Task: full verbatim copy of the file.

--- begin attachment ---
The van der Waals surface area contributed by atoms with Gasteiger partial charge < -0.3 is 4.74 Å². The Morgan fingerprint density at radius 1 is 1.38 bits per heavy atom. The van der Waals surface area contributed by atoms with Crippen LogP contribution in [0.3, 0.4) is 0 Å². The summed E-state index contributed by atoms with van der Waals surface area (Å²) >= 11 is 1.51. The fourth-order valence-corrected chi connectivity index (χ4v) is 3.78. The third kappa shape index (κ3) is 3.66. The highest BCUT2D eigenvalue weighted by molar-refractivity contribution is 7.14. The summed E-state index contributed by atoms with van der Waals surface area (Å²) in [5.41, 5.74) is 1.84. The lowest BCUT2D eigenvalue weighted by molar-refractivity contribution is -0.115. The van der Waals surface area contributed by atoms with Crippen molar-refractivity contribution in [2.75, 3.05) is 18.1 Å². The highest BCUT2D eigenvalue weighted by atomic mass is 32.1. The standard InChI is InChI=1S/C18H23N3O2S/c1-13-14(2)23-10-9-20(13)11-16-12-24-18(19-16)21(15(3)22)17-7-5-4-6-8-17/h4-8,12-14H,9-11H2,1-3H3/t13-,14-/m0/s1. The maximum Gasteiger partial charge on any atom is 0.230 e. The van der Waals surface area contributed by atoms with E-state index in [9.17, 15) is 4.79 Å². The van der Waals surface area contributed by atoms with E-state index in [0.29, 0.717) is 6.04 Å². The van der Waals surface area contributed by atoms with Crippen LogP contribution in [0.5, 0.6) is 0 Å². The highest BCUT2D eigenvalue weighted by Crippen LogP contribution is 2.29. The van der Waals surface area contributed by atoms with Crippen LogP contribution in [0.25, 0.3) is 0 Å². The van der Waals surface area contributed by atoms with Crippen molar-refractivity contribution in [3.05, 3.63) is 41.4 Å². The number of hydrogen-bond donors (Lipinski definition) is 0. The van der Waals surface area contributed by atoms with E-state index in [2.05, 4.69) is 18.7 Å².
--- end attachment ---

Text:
The van der Waals surface area contributed by atoms with Gasteiger partial charge < -0.3 is 4.74 Å². The Morgan fingerprint density at radius 1 is 1.38 bits per heavy atom. The van der Waals surface area contributed by atoms with Crippen LogP contribution in [0.3, 0.4) is 0 Å². The summed E-state index contributed by atoms with van der Waals surface area (Å²) >= 11 is 1.51. The fourth-order valence-corrected chi connectivity index (χ4v) is 3.78. The third kappa shape index (κ3) is 3.66. The highest BCUT2D eigenvalue weighted by molar-refractivity contribution is 7.14. The summed E-state index contributed by atoms with van der Waals surface area (Å²) in [5.41, 5.74) is 1.84. The lowest BCUT2D eigenvalue weighted by molar-refractivity contribution is -0.115. The van der Waals surface area contributed by atoms with Crippen molar-refractivity contribution in [2.75, 3.05) is 18.1 Å². The highest BCUT2D eigenvalue weighted by atomic mass is 32.1. The standard InChI is InChI=1S/C18H23N3O2S/c1-13-14(2)23-10-9-20(13)11-16-12-24-18(19-16)21(15(3)22)17-7-5-4-6-8-17/h4-8,12-14H,9-11H2,1-3H3/t13-,14-/m0/s1. The maximum Gasteiger partial charge on any atom is 0.230 e. The van der Waals surface area contributed by atoms with E-state index in [9.17, 15) is 4.79 Å². The van der Waals surface area contributed by atoms with E-state index in [0.29, 0.717) is 6.04 Å². The van der Waals surface area contributed by atoms with Crippen LogP contribution in [0.5, 0.6) is 0 Å². The highest BCUT2D eigenvalue weighted by Crippen LogP contribution is 2.29. The van der Waals surface area contributed by atoms with Crippen LogP contribution in [0.25, 0.3) is 0 Å². The van der Waals surface area contributed by atoms with Crippen molar-refractivity contribution in [3.05, 3.63) is 41.4 Å². The number of hydrogen-bond donors (Lipinski definition) is 0. The van der Waals surface area contributed by atoms with E-state index in [2.05, 4.69) is 18.7 Å².